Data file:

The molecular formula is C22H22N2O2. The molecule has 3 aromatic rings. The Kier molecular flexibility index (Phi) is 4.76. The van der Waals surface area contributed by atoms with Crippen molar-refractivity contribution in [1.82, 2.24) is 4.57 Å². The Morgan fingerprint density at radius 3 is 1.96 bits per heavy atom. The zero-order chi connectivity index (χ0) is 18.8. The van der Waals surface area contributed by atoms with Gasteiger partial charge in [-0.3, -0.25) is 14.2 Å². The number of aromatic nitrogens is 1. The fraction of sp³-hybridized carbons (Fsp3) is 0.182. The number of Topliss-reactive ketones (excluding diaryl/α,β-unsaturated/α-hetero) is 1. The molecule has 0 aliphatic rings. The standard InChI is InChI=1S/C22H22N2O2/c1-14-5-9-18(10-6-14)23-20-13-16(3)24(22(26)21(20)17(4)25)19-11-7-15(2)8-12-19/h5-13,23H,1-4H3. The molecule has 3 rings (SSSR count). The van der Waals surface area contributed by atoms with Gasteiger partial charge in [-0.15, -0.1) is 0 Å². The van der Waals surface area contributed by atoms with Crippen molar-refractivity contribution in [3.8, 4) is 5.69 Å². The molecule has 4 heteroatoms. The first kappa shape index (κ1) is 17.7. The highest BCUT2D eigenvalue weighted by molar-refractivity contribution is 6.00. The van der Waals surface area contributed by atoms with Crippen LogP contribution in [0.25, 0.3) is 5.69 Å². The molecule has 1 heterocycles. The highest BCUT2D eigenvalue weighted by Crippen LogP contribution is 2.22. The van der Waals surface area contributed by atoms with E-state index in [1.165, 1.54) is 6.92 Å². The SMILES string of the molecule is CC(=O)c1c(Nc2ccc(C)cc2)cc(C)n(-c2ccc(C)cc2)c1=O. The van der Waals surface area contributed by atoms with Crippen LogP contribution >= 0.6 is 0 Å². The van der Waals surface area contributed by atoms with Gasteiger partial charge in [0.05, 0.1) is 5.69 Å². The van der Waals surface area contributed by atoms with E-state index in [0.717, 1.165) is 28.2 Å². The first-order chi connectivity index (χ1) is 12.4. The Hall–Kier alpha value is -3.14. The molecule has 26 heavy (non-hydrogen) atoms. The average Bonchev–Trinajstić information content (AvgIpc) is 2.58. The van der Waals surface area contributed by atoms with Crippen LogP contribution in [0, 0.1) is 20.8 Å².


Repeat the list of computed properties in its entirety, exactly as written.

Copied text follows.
The molecular formula is C22H22N2O2. The molecule has 3 aromatic rings. The Kier molecular flexibility index (Phi) is 4.76. The van der Waals surface area contributed by atoms with Crippen molar-refractivity contribution in [1.82, 2.24) is 4.57 Å². The Morgan fingerprint density at radius 3 is 1.96 bits per heavy atom. The zero-order chi connectivity index (χ0) is 18.8. The van der Waals surface area contributed by atoms with Gasteiger partial charge in [-0.3, -0.25) is 14.2 Å². The number of aromatic nitrogens is 1. The fraction of sp³-hybridized carbons (Fsp3) is 0.182. The number of Topliss-reactive ketones (excluding diaryl/α,β-unsaturated/α-hetero) is 1. The molecule has 0 aliphatic rings. The standard InChI is InChI=1S/C22H22N2O2/c1-14-5-9-18(10-6-14)23-20-13-16(3)24(22(26)21(20)17(4)25)19-11-7-15(2)8-12-19/h5-13,23H,1-4H3. The molecule has 3 rings (SSSR count). The van der Waals surface area contributed by atoms with Gasteiger partial charge in [-0.15, -0.1) is 0 Å². The van der Waals surface area contributed by atoms with Crippen molar-refractivity contribution in [3.8, 4) is 5.69 Å². The molecule has 4 heteroatoms. The first kappa shape index (κ1) is 17.7. The highest BCUT2D eigenvalue weighted by molar-refractivity contribution is 6.00. The van der Waals surface area contributed by atoms with Crippen LogP contribution in [0.25, 0.3) is 5.69 Å². The molecule has 1 heterocycles. The highest BCUT2D eigenvalue weighted by Crippen LogP contribution is 2.22. The van der Waals surface area contributed by atoms with E-state index in [1.165, 1.54) is 6.92 Å². The SMILES string of the molecule is CC(=O)c1c(Nc2ccc(C)cc2)cc(C)n(-c2ccc(C)cc2)c1=O. The van der Waals surface area contributed by atoms with Crippen LogP contribution >= 0.6 is 0 Å². The van der Waals surface area contributed by atoms with Gasteiger partial charge in [0.05, 0.1) is 5.69 Å². The van der Waals surface area contributed by atoms with E-state index in [0.717, 1.165) is 28.2 Å². The first-order chi connectivity index (χ1) is 12.4. The Hall–Kier alpha value is -3.14. The molecule has 26 heavy (non-hydrogen) atoms. The average Bonchev–Trinajstić information content (AvgIpc) is 2.58. The van der Waals surface area contributed by atoms with Crippen LogP contribution in [0, 0.1) is 20.8 Å².